Rebecca Laming, vice president of marketing at the Christopher & Dana Reeve Foundation, said stem cell treatments for spinal cord injuries are in their infancy and “patients need to be very cautious when seeking treatments.” The foundation was started by actor Christopher Reeve, who became paralyzed from the neck down after he was thrown from a horse.
One of Livi’s doctors — Carlos E. Picone, a pulmonary specialist at Sibley Memorial Hospital in District, said the extent of her injuries will make it difficult for her to regain much movement. He called her case “tragic” and compared the stem cell treatments to “putting a patch over the injury.”
“I think it’s wrong” to assume the treatments will bring much improvement, Picone said. “I don’t want it to be wrong. But I think we need to be grounded” in science.
Livi said she’s talked online to people who have spinal injuries and “gotten good results” from stem cell treatments. She said she realizes any benefits could be minimal at best, but she remains hopeful.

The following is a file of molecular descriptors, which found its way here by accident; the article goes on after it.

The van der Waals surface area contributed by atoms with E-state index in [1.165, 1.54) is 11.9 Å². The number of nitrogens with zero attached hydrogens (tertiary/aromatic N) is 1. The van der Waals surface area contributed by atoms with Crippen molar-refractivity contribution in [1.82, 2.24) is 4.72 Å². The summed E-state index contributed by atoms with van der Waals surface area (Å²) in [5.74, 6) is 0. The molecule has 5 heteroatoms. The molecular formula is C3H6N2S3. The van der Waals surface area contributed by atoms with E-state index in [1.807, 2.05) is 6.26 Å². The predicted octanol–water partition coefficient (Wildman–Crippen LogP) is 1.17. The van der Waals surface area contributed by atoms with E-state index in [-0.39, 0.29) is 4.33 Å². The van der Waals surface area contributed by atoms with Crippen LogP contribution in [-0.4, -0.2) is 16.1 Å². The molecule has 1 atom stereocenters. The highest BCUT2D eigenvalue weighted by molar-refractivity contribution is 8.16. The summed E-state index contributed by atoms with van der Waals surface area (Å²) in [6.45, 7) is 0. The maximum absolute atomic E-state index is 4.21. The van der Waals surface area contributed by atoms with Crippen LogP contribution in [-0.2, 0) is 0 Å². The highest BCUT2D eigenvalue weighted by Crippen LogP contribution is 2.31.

“Either it works or it doesn’t,” she said. “I think it’s worth a try because I have nothing to lose.”
'She's a very, very tough lady'
Livi is using computer software that detects eye movements. Her pupil acts much like the cursor and mouse to work the software.
She’s hoping to do work for her old architecture firm, designing office spaces. When her team at IA Interior Architects recently won awards for design work on new offices in Baltimore, she attended the ceremony.
She also has friends who stop by to visit or help her family take her out to dinner. She’s created abstract paintings with the help of a sister, something she never had time to do.
“I was so independent before,” she said, as her mom wiped a strand of hair from her face one recent afternoon. “I liked having my family around, but now I need them 24/7.”
After the crash, Livi spent eight months in hospitals and a rehabilitation center in Delaware and Pennsylvania, prompting her mom to leave work to care for her.